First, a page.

Continuing with the fabric theme, this week I’m posting sketchbook pieces created
with cloth and thread. I’m new to the medium, so my wife Lili is introducing me to
the varieties of stitching, and the material comes from her sewing leftovers.
It’s exciting to be learning a new craft and once I get the basics down, I’ll work
Antarctic content into these pieces.
I originally expected to fill my sketchbook with technical notes and drawings in figuring
out how to create this project, but it’s not proving necessary. Kind of disappointing
since Leonardo-style notebooks are so utterly cool, but at least my approach fulfills
its aims. Which is to say, I’ve come to formulate the direction of this project more
clearly with every cut-paper composition I create.
How is that possible in the absence of diagrammatical plans? Because the challenge
isn’t in engineering the final structure (I worked that out in my head weeks ago) as
much as in sustaining an improvisational, experimental approach to creating my art-
works from start to finish. That process can’t be planned; however, it can be practiced
and that’s what I’m attempting here.
I’m working on several sketchbook entries at once. I jump around from page to page trying different shapes, experimenting with arrangements, trying to keep it spontaneous. (Or at least spontaneous-looking…) I’m not as concerned with the color palette (yet) as I am with developing the image vocabulary.
So far I’ve posted pieces I like. By the time I get around to showing the duds, I hope to have some nice sculptural pieces to show instead;)
That part should be under way within a couple weeks. I just found the specialty hinges that will string my vignettes together, a necessary step in determining the type of panels I’ll build my assemblages on. I’ll elaborate more on these technical aspects when the time comes. Till then, more cut paper and found Antarctic objects to follow…
My recent sketchbook entries are stream-of-consciousness pieces that allude to my Antarctic collections and recollections. I’m less interested in literal depictions than capturing the essence of these objects and experiences. I’ve found that a less med-
itated approach often yields more interesting and energetic compositions — in and
outside of the sketchbook.
The subject of this ‘sister image’ to yesterday’s post is whaling.
The first Antarctic whaling station was established in 1904 at South Georgia island. By the mid-20th century, several of the eight whale species that populate Antarctic waters had been hunted to the edge of extinction. They’re now gradually recovering thanks to international regulation of commercial whaling in the Southern Ocean, though their numbers aren’t nearly that of a hundred years ago.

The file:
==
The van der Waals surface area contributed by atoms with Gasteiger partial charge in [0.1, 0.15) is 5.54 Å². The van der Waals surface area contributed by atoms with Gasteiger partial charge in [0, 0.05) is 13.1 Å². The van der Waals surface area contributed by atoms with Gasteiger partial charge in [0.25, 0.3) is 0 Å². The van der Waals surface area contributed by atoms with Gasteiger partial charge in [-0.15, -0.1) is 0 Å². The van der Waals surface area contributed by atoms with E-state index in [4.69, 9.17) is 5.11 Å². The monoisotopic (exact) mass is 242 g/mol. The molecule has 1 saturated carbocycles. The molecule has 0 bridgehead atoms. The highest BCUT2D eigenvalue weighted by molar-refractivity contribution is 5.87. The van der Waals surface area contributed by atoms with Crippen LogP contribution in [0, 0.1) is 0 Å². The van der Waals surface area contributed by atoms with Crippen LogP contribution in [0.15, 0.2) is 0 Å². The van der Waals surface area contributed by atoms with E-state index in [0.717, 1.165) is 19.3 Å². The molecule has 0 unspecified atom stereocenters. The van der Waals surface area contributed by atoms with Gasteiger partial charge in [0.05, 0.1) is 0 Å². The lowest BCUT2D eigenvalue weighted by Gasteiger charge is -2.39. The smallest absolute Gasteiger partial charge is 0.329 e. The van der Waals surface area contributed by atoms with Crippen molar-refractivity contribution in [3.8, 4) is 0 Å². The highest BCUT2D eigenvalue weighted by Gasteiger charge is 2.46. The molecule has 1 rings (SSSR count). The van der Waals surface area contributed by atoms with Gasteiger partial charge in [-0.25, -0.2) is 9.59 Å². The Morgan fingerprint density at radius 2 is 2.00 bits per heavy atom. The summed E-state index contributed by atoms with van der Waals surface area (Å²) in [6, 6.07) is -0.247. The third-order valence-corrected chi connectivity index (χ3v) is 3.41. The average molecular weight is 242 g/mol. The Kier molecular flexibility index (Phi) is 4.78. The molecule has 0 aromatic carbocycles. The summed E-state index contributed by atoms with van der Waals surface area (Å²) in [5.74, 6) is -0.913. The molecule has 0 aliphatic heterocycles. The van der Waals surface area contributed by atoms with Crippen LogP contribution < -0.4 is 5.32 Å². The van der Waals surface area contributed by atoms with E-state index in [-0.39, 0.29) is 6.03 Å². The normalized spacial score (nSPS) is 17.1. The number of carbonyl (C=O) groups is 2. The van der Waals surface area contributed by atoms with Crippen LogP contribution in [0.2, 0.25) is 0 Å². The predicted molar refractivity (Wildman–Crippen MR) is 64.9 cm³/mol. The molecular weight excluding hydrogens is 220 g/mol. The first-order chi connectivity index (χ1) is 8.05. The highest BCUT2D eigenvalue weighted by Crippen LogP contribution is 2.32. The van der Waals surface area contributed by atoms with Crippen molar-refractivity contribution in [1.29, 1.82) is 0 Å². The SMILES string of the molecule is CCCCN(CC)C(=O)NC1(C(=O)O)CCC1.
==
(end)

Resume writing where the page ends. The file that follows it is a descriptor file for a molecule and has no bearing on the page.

At the other end of the world by contrast, whale hunting has been central to the Inupiat people’s subsistence for over a millennium. I’m currently marveling over thewhalehunt.org, a unique photo-documentary of an Inupiat whale hunt in Barrow, Alaska. Its extraordinary approach to storytelling and brilliant interface was created by Jonathan Harris, with stunning photography by Andrew Moore. Not to be missed.
I create my sketchbook entries improvisationally, drawing on Antarctic impressions
and recollections as I go along. By this process I’m building a visual vocabulary with
which to create the Long View Project’s sculptural pieces.
This particular composition codifies Antarctic tools, venesta shelving, and maps. My principal medium is cut paper, often reclaimed from old mail, packaging and scraps.
Today’s sketchbook page imagines some of the large number of undiscovered species that Antarctica is home to. Scientists are hoping to reveal some of the mysteries of evolution through these future underwater discoveries, and I never tire of visually speculating on the nature and appearance of these life forms. It’s a theme I’ll be returning to often throughout my project.
In this sketch a silhouetted figure lurks by the letterpress in the Nimrod hut’s cluttered interior. I’m playing shape off line to create illusions of space and fragmenting elements to suggest dimensionality. With these stylistic motifs I also intend to draw analogies between Cubism and the heroic age of polar exploration, both of which developed simultaneously, created sensations in their day, and used found material to facilitate their exploits.
I’ll be drawing on Shackleton’s and Scott’s huts for key content and composition cues. I’m particularly focused on Shackleton’s repurposed venesta cases in keeping with the project’s recycling theme. The wood cases found second lives as shelves, book cases, box storage, work surfaces, and partitioning. Not to mention book covers, which led me here in the first place. Expect such shapes and elements in my upcoming sketches and in the final wood assemblages too.
I’ve gotten word that the material I collected and shipped from Antarctica is at Port Hueneme on its way to San Francisco, so it won’t be long before it arrives. I’ll introduce the items as I unpack them, and will document their eventual incorporation into the artwork.
In the meanwhile, I’m formulating ideas for my compositions in a sketchbook I started recently. I’ll post pages here throughout the project to show their role in the process. The entries will be out of page order (that’s how I work on them) and in various stages of progress. The book will serve as a means of exploring shapes, colors, textures, and line; a place to work out the technical aspects of construction; a lab for spontaneous experimentation, for trying out found objects for size, and for re-working sketches and concepts to perfection… or to ruin. It’s a testing ground.